Sunday, March 6, 2016

How To Geo-Tag All Your Digital Photos

Last year I discovered how nice it is to have digital pictures tagged with GPS coordinates.  I was experimenting with an iPhone camera and realized that the images were tagged with locations – something I was aware of but had never really thought about.  I liked it.  

If you have an iPhone and want to learn more, just read up on Apple’s geo-tagging feature -- and if this sort of thing bothers you, learn how to disable geo-tagging.

Following the iPhone camera experiments I wanted to be able to get GPS coordinates added to digital pictures shot with cameras that don’t do so automatically.  

While I am happy to use a smart phone for a quick snapshot, when I’m serious about my photos I’m more likely to reach for one of my digital SLRs or perhaps a smaller enthusiast oriented digital camera.  Don’t get me wrong, you can produce wonderful images with smartphone cameras, but with fast moving subjects, or in low light, or when you really want to fiddle with exposure or focus settings to get a particular image with just the right depth of field, you need better tools.

It turns out that the relatively few cameras offer the ability to capture GPS coordinates automatically.  In some cases, you can tack on that feature with an accessory built for your camera.  There are also some really cool Bluetooth add-ons for a few higher end DSLRs that let you tether your camera to a GPS tracking device so that a stream of GPS information is fed to your camera as you shoot and the images get tagged that way.  Even though either of those approaches would work for my DSLRs, it was not going to help me with my other digital cameras. Moreover, I wanted a cheap way to experiment and wasn't inclined to spend what either of these alternatives would cost.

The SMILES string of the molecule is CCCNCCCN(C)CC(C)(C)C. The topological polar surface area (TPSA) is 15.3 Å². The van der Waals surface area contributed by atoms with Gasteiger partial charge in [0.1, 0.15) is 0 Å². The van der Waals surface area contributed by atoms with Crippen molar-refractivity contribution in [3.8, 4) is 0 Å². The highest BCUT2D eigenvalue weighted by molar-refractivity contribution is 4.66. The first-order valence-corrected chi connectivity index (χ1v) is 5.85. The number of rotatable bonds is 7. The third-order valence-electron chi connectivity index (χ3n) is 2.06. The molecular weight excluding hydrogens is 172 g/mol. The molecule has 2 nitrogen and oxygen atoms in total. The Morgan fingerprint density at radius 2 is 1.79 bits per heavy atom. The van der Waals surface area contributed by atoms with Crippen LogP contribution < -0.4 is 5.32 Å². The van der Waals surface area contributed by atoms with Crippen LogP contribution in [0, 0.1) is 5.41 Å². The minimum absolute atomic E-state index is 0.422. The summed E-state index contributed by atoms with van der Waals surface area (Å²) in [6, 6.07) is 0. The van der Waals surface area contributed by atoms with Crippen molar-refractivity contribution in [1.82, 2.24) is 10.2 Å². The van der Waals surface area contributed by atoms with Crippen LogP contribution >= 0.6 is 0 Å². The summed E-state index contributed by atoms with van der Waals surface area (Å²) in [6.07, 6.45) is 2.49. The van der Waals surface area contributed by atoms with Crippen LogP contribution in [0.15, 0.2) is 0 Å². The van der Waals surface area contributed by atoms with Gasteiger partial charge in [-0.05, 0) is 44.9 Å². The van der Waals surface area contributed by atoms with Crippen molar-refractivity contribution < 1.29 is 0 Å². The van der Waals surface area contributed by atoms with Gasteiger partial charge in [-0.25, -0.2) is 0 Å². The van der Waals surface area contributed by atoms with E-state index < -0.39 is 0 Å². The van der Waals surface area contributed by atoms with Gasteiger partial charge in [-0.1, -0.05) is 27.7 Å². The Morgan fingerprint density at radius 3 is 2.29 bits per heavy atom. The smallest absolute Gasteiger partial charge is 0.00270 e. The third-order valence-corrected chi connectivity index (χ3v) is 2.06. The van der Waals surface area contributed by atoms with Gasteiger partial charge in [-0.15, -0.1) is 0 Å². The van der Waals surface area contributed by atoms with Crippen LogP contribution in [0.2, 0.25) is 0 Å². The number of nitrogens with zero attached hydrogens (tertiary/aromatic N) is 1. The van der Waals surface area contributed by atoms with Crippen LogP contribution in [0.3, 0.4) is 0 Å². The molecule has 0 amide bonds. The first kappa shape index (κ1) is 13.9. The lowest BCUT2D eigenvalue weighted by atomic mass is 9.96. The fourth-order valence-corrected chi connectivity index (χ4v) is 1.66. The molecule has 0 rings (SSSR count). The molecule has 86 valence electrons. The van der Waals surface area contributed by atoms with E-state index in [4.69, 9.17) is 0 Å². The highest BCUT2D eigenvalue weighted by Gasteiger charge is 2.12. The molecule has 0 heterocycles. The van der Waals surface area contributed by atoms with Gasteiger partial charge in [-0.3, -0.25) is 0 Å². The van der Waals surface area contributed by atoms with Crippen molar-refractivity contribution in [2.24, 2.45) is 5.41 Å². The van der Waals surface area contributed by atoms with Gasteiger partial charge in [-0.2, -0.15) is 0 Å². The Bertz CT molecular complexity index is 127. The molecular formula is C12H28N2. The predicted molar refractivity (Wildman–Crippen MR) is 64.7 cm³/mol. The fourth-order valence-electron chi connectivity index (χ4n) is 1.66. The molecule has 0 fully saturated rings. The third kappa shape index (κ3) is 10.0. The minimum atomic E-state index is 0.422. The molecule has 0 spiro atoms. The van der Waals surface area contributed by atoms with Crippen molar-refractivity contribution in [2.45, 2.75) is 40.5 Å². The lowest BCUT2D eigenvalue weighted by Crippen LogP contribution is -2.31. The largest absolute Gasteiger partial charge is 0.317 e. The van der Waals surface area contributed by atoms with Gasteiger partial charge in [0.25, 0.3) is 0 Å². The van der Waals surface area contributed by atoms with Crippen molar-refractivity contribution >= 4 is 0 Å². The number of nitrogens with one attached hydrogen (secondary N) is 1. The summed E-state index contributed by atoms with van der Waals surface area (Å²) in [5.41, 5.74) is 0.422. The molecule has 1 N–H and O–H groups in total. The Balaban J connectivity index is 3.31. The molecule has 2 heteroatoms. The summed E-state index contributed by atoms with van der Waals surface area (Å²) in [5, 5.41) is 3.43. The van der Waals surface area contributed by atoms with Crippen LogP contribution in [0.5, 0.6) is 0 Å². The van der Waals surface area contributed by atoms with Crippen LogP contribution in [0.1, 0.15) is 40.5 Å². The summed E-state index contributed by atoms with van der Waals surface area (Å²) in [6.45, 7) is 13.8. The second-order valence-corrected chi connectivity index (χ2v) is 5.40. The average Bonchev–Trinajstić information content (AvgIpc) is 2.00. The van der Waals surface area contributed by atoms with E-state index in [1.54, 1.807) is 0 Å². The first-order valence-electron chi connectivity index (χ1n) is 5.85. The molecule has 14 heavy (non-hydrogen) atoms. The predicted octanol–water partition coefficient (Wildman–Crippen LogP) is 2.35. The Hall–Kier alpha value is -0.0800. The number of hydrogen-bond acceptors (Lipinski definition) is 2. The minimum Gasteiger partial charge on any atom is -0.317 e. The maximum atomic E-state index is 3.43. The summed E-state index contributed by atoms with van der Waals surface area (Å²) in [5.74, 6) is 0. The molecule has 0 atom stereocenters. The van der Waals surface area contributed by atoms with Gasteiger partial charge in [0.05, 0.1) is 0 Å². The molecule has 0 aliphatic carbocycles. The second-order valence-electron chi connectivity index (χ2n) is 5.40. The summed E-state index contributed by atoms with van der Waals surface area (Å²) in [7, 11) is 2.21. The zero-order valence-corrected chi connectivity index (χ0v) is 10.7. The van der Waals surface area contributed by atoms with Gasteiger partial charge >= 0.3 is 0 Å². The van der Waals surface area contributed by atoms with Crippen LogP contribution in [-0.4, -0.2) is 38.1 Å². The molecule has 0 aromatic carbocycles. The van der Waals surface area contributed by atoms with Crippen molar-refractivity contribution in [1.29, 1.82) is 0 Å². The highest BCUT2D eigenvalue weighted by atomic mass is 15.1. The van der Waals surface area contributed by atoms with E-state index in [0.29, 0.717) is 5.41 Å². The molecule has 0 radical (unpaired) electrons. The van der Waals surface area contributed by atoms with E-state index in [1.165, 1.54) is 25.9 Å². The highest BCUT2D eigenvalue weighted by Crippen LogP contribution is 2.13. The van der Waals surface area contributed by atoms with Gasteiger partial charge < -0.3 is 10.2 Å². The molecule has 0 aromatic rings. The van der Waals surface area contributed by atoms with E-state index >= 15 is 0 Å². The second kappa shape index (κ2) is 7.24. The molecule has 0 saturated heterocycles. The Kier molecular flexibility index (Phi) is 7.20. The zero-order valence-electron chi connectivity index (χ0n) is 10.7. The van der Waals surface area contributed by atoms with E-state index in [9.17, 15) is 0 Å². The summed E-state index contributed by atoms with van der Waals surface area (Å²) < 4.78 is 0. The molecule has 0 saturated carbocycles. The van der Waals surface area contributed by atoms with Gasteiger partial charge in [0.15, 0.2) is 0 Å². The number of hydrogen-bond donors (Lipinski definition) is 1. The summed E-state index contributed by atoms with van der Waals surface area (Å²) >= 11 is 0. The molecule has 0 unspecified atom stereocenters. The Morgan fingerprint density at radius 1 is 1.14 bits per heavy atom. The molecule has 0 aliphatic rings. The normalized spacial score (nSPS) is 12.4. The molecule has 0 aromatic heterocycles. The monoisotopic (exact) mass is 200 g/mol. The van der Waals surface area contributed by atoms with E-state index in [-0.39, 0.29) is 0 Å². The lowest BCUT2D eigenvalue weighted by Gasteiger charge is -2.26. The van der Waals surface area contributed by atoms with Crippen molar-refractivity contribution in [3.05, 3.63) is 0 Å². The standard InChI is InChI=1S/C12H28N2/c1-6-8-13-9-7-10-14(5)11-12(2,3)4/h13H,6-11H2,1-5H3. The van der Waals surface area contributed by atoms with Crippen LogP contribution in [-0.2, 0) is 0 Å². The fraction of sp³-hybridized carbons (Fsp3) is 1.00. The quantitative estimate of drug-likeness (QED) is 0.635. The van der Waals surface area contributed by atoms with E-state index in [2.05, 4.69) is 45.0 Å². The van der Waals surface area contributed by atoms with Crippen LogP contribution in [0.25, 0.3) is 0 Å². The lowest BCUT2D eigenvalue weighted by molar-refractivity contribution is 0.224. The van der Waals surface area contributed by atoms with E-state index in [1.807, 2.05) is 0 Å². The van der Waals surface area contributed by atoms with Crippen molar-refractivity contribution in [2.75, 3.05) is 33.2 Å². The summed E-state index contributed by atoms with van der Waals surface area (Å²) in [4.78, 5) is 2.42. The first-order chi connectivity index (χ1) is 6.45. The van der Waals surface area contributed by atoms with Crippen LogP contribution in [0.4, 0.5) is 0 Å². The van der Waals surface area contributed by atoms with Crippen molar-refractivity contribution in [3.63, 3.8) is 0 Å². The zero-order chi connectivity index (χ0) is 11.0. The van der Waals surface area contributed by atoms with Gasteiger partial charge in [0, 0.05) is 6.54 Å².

Then I discovered a very inexpensive and flexible way to solve the problem for any digital camera, it’s called gps4cam.  I’m hooked.

While you are shooting pictures you also run a gps tracking app on your smart phone (iPhone and Android versions are available).  Then, when you are done shooting, you grab the tracking information from the phone and run your pictures through a desktop application that uses the tracking information from your phone to tag your photos.
One really nifty part of their system is the way you synchronize your camera to the gps4cam app.  You take a picture of an image displayed on your phone by the app and their software uses the embedded information to figure out how far off your camera clock is from the clock used to generate the gps information. There are a number of different ways to use app, all are very simple.
For the price of a few dollars to buy a smartphone app you can add GPS tagging to all your digital photos. If this is something you are curious about there’s no reason to avoid experimenting.

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